CrossXYs <- function(dataframe, xwhich, ywhich){
# Build two vectors
indvars<-list() # create empty list to add to
depvars<-list() # create empty list to add to
totalcombos <- 1 # keep track of where we are
message("Creating the variable pairings...")
for (j in seq_along(xwhich)) {
for (k in seq_along(ywhich)) {
depvars[[totalcombos]] <- as.name(colnames(dataframe[xwhich[[j]]]))
indvars[[totalcombos]] <- as.name(colnames(dataframe[ywhich[[k]]]))
cat("Pairing #", totalcombos, " ", as.name(colnames(dataframe[xwhich[[j]]])),
" with ", as.name(colnames(dataframe[ywhich[[k]]])), "\n", sep = "")
totalcombos <- totalcombos +1
}
}
return(invisible(list(depvars=depvars,indvars=indvars)))
}
CrossXYs(mtcars,c(10:11),c(2,9))

## Creating the variable pairings...

## Pairing #1 gear with cyl
## Pairing #2 gear with am
## Pairing #3 carb with cyl
## Pairing #4 carb with am


## Consolidate for success

My original plan had been to leave them as separate functions and use mapply to invoke a multiplot option. But the more I thought about it the more I liked the idea of one function that took care of everything. So what I needed to do was combine the two and figure out from what the user supplies which path to pursue. Here’s the finished product. For now (as we troubleshoot) I have programmed it to return the arguments it was passed. If you want to refresh your memory on the error checking pieces please refer to this post.

PlotMeX <- function(dataframe, xwhich, ywhich, plottype = "side"){
# error checking
if (!require(ggplot2)) {
}
theme_set(theme_bw())
if (!require(dplyr)) {
}
if (length(match.call()) <= 3) {
stop("Not enough arguments passed... requires a dataframe, plus at least two variables")
}
argList <-  as.list(match.call()[-1])
if (!exists(deparse(substitute(dataframe)))) {
stop("The first object in your list does not exist. It should be a dataframe")
}
if (!is(dataframe, "data.frame")) {
stop("The first name you passed does not appear to be a data frame")
}
switch(plottype,
side =  list(geom_bar(position="dodge", stat="identity"),
ylab("Count")) -> whichbar,
stack = list(geom_bar(stat="identity"),
ylab("Count")) -> whichbar,
percent = list(geom_bar(stat="identity", position="fill"),
ylab("Percent")) -> whichbar
)
# If both variables are found in the dataframe immediately print the plot
if (deparse(substitute(xwhich)) %in% names(dataframe) & deparse(substitute(ywhich)) %in% names(dataframe)) {
aaa <- enquo(xwhich)
bbb <- enquo(ywhich)
xname <- deparse(substitute(xwhich))
yname <- deparse(substitute(ywhich))
dfname <- deparse(substitute(dataframe))
dataframe %>%
filter(!is.na(!! aaa), !is.na(!! bbb))  %>%
mutate(!!quo_name(aaa) := factor(!!aaa), !!quo_name(bbb) := factor(!!bbb)) %>%
group_by(!! aaa,!! bbb) %>%
count() -> tempdf
tempdf %>%
ggplot(aes_(fill=aaa, y=~n, x=bbb)) +
whichbar +
ggtitle(bquote("Crosstabs dataset: "*.(dfname)*" variables "*.(xname)~"by "*.(yname))) -> p
return(p)
}
# If the user has given us integers indicating the column numbers rather than bare variable names
# we need to build a list of what is to be plotted and then do the plotting
# Build two lists
indvars<-list() # create empty list to add to
depvars<-list() # create empty list to add to
totalcombos <- 1 # keep track of where we are
message("Creating the variable pairings...")
for (j in seq_along(xwhich)) {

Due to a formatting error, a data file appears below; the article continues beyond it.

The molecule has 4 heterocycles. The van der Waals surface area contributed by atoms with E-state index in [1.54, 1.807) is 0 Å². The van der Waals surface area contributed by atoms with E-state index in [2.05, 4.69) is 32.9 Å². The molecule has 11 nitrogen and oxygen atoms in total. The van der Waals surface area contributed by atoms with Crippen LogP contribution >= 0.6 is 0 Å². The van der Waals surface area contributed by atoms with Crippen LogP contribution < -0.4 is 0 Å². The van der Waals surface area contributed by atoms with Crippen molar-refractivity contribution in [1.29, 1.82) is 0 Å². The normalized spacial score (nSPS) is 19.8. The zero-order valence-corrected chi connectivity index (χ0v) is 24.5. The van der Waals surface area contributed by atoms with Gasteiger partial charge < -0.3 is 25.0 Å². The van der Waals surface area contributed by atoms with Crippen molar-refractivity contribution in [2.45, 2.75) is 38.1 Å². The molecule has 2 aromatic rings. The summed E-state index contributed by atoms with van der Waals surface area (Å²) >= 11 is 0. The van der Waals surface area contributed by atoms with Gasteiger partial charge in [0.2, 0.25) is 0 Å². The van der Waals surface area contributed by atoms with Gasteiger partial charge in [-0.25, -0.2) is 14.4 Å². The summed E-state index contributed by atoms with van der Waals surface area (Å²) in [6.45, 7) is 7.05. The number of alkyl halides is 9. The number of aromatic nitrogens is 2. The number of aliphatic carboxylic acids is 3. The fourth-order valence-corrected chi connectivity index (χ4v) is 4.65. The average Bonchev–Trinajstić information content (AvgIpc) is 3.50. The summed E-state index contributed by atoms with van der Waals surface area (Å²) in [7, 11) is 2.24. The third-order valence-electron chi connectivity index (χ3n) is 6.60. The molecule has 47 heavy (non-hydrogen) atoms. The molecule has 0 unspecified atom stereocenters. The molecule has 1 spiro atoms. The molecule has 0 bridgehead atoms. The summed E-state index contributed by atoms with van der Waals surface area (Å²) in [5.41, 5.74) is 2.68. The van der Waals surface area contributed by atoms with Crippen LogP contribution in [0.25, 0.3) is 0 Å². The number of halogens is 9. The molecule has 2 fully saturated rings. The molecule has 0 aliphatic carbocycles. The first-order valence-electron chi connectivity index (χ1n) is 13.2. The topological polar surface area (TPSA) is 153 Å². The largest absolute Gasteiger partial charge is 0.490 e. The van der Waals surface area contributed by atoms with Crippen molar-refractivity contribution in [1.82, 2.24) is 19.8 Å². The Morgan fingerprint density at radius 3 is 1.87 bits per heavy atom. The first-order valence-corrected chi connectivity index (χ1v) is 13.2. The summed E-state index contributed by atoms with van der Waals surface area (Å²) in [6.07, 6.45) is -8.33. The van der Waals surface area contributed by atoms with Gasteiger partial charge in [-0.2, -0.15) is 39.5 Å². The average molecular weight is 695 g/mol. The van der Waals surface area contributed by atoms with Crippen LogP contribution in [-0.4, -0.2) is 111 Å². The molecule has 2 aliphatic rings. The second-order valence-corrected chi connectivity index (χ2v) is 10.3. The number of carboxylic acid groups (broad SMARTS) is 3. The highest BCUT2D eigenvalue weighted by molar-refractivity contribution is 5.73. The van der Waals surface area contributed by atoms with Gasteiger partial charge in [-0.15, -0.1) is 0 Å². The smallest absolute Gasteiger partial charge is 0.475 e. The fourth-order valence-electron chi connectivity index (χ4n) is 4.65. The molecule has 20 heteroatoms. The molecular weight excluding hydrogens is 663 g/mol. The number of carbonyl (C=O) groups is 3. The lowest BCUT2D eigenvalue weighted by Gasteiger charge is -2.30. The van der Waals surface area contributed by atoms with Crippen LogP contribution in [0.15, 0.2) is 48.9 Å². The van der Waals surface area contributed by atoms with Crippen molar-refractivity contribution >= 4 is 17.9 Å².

for (k in seq_along(ywhich)) {
depvarsbare <- as.name(colnames(dataframe[xwhich[[j]]]))
indvarsbare <- as.name(colnames(dataframe[ywhich[[k]]]))
cat("Pairing #", totalcombos, " ", as.name(colnames(dataframe[xwhich[[j]]])),
" with ", as.name(colnames(dataframe[ywhich[[k]]])), "\n", sep = "")
aaa <- enquo(depvarsbare)
bbb <- enquo(indvarsbare)
xname <- deparse(substitute(depvarsbare))
yname <- deparse(substitute(indvarsbare))
dfname <- deparse(substitute(dataframe))
dataframe %>%
filter(!is.na(!! aaa), !is.na(!! bbb))  %>%
mutate(!!quo_name(aaa) := factor(!!aaa), !!quo_name(bbb) := factor(!!bbb)) %>%
group_by(!! aaa,!! bbb) %>%
count() -> tempdf
tempdf %>%
ggplot(aes_(fill=aaa, y=~n, x=bbb)) +
whichbar +
ggtitle(bquote("Crosstabs dataset: "*.(dfname)*" variables "*.(xname)~"by "*.(yname))) -> p
print(p)
totalcombos <- totalcombos +1
}
}
return(argList)
}


It’s a bit ugly and we need to clean it up, but it works whether the user gives me two bare variable names, or two sets of variables, or even just two column numbers

PlotMeX(mtcars, vs, cyl)


PlotMeX(mtcars, c(8:9), c(2,10), plottype = "stack")

## Creating the variable pairings...

## Pairing #1 vs with cyl


## Pairing #2 vs with gear


## Pairing #3 am with cyl


## Pairing #4 am with gear


## $dataframe ## mtcars ## ##$xwhich
## c(8:9)
##
## $ywhich ## c(2, 10) ## ##$plottype
## [1] "stack"

PlotMeX(mtcars, 2, 8, "percent")

## Creating the variable pairings...

## Pairing #1 cyl with vs


## $dataframe ## mtcars ## ##$xwhich
## [1] 2
##
## $ywhich ## [1] 8 ## ##$plottype
## [1] "percent"


For those of you who have followed his whole series of posts you’ll notice that most of what is now in the function you have seen before. It’s just reorganized. We only handle the two “clean” cases of user input all bare variables or all integers. The key differences I would note are:

  # capture the arguments we're passed in
argList <-  as.list(match.call()[-1])
# An if test to see if both variables are bare
# if they are we'll execute immediately
if (deparse(substitute(xwhich)) %in% names(dataframe) & deparse(substitute(ywhich)) %in% names(dataframe))
# these two commands move us from column number inside the loop to bare variable name
depvarsbare <- as.name(colnames(dataframe[xwhich[[j]]]))
indvarsbare <- as.name(colnames(dataframe[ywhich[[k]]]))


Performance wise, let’s rerun the same microbench as earlier. The original mean time was ~255 milliseconds.

# deliberately surpressing the figures!
microbenchmark(PlotMeX(mtcars, am, cyl), times = 10)

## Unit: milliseconds
##                      expr      min       lq     mean   median       uq
##  PlotMeX(mtcars, am, cyl) 9.073721 9.444969 10.52728 9.970719 10.86919
##       max neval
##  14.90618    10


Our new benchmark? About 9 milliseconds! Very nice! We seem to have accomplished what we set out to do. Just to be safe I also tested against the much larger (N=51020) happy dataset from the productplots package it took ~18 milliseconds.

## All done (not yet!)

This has become a very long post so I’m going to end here. Next post we’ll cleanup our code and try and address some likely issues.

I hope you’ve found this useful. I am always open to comments, corrections and suggestions.

Chuck (ibecav at gmail dot com)